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A Lovingly Renovated Farmhouse

A Lovingly Renovated Farmhouse

Written by Lauren Hoffer
Photography by Bret Gum
Styled by Leslie Saeta
and by Victoria Van Vlear

It’s rare that purchasing a new home also means tapping into family history. But that was the case for the owners of this carefully renovated farmhouse, Leslie Saeta and her husband. “My husband grew up in this house,” Leslie says. “His parents bought in in 1969, and then we bought it from them in 1998.”

Leslie still believes she’s lucky to live in the well-loved renovated farmhouse even after three separate renovations and raising three sons in it. The house was built in 1915, and it’s the inspiration behind Leslie’s blog, My 100 Year Old Home, where she shares her many DIY projects and farmhouse finds.

The white exterior of a 100 year old renovated farmhouse
With history and charm, this 100-year-old home has been lived in, loved and renovated by Leslie and her family.

100-Year-Old Perfection

Even after multiple renovations, the home retains its century-old charm. “We’ve completely kept the integrity of our home,” Leslie says. “The last thing I wanted to do was wreck the original beauty of the house.”

Renovated farmhouse living room with white couch and bookshelves
This built-in bookshelf is original to the home. Leslie lightly decorated it with vintage books and other flea market finds, such as silver water pitchers and an old license plate.

The first renovation included changes in the kitchen and family room, as well as adding a bathroom and making the backyard user-friendly. “It was built for a different style of living, so we wanted to open up the kitchen, make a bigger family room and create outdoor living,” Leslie says.

Her white coffee table, a favorite project, was originally a brown chest. “I bought it at a flea market, painted it with Old Milk Barn Paint and then attached two ceiling tiles on top,” she says.

Renovated farmhouse living room with white couches, fireplace, and white coffee table
This coffee table was originally a brown chest Leslie found at a flea market. She painted it with Old Barn Milk Paint and completed the DIY project by adding two ceiling tiles on the top.

While working on the interior of the renovated farmhouse, they came across an unexpected surprise. “Right in the middle of our family room, when we took out walls, was a huge brick chimney,” Leslie says.

The contractor suggested they simply remove it, and so they did—brick by brick. They later used the same bricks to construct a large outdoor fireplace and complete the patio—a space the family enjoys year-round.

Renovated Farmhouse Style

Next came the master bedroom. With a Jack-and-Jill bathroom and a tiny closet, the space was simply not working effectively for the couple. With remodel number two, they created a larger closet and a separate bathroom.

A renovated farmhouse master bedroom with a fireplace and hardwood floors
The large, open master bedroom.
A renovated farmhouse master bathroom with a clawfoot tub and a window
Originally, the master bedroom shared a Jack and Jill bathroom, but during remodel number two, the Saeta family added a separate master bathroom.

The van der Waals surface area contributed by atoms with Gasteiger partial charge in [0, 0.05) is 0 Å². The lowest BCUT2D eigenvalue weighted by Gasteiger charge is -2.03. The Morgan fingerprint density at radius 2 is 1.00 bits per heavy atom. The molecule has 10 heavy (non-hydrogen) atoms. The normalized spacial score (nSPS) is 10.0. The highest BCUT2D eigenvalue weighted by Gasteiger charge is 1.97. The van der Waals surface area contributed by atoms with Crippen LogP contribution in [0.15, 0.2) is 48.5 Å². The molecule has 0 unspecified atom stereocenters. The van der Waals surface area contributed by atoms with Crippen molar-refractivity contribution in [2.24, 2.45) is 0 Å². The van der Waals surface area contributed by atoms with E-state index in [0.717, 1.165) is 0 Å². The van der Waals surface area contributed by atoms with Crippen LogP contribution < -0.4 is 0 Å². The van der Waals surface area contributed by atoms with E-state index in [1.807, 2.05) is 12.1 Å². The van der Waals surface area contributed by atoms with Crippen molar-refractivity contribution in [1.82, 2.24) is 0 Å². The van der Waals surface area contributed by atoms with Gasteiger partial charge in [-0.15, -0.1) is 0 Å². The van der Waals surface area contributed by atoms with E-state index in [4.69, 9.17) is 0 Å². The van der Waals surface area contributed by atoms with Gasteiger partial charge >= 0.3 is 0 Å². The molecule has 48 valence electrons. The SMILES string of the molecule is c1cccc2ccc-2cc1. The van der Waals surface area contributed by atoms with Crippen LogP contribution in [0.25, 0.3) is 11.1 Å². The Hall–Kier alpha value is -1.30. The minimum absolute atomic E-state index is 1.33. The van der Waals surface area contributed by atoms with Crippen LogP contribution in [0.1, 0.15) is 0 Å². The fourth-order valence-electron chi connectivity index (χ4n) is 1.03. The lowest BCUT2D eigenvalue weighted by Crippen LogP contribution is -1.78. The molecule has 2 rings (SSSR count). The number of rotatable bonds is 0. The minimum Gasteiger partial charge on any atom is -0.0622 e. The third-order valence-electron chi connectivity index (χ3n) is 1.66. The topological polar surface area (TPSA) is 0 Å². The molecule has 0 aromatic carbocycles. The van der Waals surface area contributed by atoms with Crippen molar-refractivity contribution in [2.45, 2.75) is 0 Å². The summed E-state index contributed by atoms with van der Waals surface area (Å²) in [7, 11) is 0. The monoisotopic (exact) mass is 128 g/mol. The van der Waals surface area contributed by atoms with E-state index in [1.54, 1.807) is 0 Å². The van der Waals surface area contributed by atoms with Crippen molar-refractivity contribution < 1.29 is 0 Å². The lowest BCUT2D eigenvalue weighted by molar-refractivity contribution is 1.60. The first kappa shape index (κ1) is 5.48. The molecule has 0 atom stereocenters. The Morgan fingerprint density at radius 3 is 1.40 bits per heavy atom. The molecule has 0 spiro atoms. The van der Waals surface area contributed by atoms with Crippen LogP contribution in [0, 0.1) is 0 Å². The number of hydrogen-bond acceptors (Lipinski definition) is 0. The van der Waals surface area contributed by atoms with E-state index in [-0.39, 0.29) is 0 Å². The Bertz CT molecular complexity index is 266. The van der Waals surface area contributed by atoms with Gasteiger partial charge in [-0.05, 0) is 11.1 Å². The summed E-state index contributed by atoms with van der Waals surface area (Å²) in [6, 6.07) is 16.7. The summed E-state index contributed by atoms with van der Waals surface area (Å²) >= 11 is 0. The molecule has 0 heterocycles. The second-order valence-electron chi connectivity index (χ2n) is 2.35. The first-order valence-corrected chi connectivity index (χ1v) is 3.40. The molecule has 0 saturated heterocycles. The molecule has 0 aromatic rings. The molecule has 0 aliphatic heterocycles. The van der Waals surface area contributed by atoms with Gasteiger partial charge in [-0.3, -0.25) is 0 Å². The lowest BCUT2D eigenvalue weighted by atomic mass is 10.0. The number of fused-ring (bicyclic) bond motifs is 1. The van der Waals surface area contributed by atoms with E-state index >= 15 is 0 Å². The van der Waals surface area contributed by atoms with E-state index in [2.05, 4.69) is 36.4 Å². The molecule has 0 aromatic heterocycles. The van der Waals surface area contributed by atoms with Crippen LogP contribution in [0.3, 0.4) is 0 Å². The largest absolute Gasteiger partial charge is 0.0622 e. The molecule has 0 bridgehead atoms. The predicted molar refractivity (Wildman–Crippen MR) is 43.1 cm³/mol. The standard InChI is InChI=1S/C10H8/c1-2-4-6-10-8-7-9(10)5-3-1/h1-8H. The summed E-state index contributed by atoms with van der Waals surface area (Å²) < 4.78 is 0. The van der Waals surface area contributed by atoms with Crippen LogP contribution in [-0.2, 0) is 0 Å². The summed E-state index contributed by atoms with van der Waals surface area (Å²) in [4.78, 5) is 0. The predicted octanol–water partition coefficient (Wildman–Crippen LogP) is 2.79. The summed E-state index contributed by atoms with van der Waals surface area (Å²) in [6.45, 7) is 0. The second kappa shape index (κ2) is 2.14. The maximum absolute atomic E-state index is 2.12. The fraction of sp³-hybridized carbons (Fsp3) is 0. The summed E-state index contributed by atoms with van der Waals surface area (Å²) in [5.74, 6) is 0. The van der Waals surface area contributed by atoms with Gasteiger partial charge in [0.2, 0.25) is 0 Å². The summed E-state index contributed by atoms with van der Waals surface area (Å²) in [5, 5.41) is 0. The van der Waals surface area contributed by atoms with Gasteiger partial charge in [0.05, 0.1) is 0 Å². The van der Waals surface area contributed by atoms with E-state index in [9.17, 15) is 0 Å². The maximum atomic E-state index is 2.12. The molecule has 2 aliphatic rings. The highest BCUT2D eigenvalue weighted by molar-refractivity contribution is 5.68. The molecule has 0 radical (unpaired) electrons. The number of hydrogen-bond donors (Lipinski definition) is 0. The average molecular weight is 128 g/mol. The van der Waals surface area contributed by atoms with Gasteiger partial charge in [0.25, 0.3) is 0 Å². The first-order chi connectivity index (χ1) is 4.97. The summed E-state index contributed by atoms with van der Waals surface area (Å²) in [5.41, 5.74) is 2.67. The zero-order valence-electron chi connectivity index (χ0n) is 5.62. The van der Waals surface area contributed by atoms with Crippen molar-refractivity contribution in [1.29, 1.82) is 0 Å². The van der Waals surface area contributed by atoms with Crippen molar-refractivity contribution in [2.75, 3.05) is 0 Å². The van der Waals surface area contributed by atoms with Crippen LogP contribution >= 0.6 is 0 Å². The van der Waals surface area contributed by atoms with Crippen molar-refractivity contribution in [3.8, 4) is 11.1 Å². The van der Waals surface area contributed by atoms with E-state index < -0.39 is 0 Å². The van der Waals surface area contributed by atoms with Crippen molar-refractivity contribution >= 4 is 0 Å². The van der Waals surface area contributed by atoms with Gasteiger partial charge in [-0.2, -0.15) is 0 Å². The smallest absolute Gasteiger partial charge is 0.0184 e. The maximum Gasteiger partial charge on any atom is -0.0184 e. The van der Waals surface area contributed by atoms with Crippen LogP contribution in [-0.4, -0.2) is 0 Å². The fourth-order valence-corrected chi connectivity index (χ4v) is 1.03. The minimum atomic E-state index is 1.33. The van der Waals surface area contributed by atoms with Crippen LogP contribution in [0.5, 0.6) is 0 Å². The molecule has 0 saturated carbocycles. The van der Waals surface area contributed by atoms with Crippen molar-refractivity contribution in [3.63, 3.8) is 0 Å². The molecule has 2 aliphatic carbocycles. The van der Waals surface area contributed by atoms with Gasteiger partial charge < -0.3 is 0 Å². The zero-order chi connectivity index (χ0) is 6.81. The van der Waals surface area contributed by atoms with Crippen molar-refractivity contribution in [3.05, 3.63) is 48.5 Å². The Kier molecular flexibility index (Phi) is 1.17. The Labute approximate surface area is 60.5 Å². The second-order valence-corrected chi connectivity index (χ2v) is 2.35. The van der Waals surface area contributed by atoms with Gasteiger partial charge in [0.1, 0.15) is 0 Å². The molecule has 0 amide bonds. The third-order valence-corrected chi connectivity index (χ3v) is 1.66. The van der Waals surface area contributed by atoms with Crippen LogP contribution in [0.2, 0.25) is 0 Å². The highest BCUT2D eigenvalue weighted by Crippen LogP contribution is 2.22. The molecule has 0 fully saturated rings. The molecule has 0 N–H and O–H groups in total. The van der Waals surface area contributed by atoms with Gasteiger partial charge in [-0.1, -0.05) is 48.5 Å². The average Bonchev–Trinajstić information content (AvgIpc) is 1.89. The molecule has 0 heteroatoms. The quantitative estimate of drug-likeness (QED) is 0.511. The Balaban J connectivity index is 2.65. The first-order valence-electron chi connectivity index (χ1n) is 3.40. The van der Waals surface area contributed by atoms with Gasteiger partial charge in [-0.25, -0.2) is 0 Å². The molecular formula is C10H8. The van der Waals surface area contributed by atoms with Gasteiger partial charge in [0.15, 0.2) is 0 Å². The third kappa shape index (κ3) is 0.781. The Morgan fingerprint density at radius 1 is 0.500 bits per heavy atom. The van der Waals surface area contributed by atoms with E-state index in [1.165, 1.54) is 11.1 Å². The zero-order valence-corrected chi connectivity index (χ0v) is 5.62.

Through all the projects, they worked to “make sure we could keep exactly right to the time period of our house,” Leslie says. They had moldings, doors and other features custom-made to be consistent with the renovated farmhouse’s original design and existing features.

A vintage table from the 1900s in a renovated farmhouse, covered in picture frames and decor.
Vintage finds and period items, like the pieces here, continue the integrity of the early 1900s when the home was built.

Find It At The Flea

Leslie defines her home’s style as flea-market farmhouse—fitting, considering that many of the pieces in her home came from local antique markets. She bought the chandelier above the dining room table even before moving in.

See Also
Patriotic farmhouse living room

When shopping at flea markets, Leslie recommends looking with an open mind. “Don’t always look at an item with one purpose in mind,” she says.

In her home, she has repurposed many items and even entire rooms, such as putting ceiling tiles on walls and coffee tables or turning the butler’s pantry into a flower arranging space.

Leslie found this old mortar parts chest at a flea market. Now, it serves as the perfect craft room storage space. The cow painting on the wall is a Leslie original.

A Happy Home

For Leslie, part of the charm of her renovated farmhouse is that it’s been lived in. “Our house is one hundred years old, and it has a lot of flaws,” she says. “I love the fact that there are scrapes and dings that my kids caused when they were growing up.”

A vintage general store cabinet in a renovated farmhouse.
This piece is Leslie’s favorite. It’s an old general store counter, and she had been looking for something like it for a long time. “When I found it, I cried,” she says.

Her son’s soccer cleats have completely worn down one side of the coffee table in the family room. “I wouldn’t change that,” she says. “That table will be in our home for as long as I live here. It doesn’t have to be perfect.” But a perfect living space for her family it has become.

Vintage mason jars filled with scrabble tiles.

Love this look? Check out this dilapidated barn that transformed into a beautiful barn home! Of course, don’t forget to follow us on Instagram, Facebook and Pinterest to get your daily dose of farmhouse inspiration!

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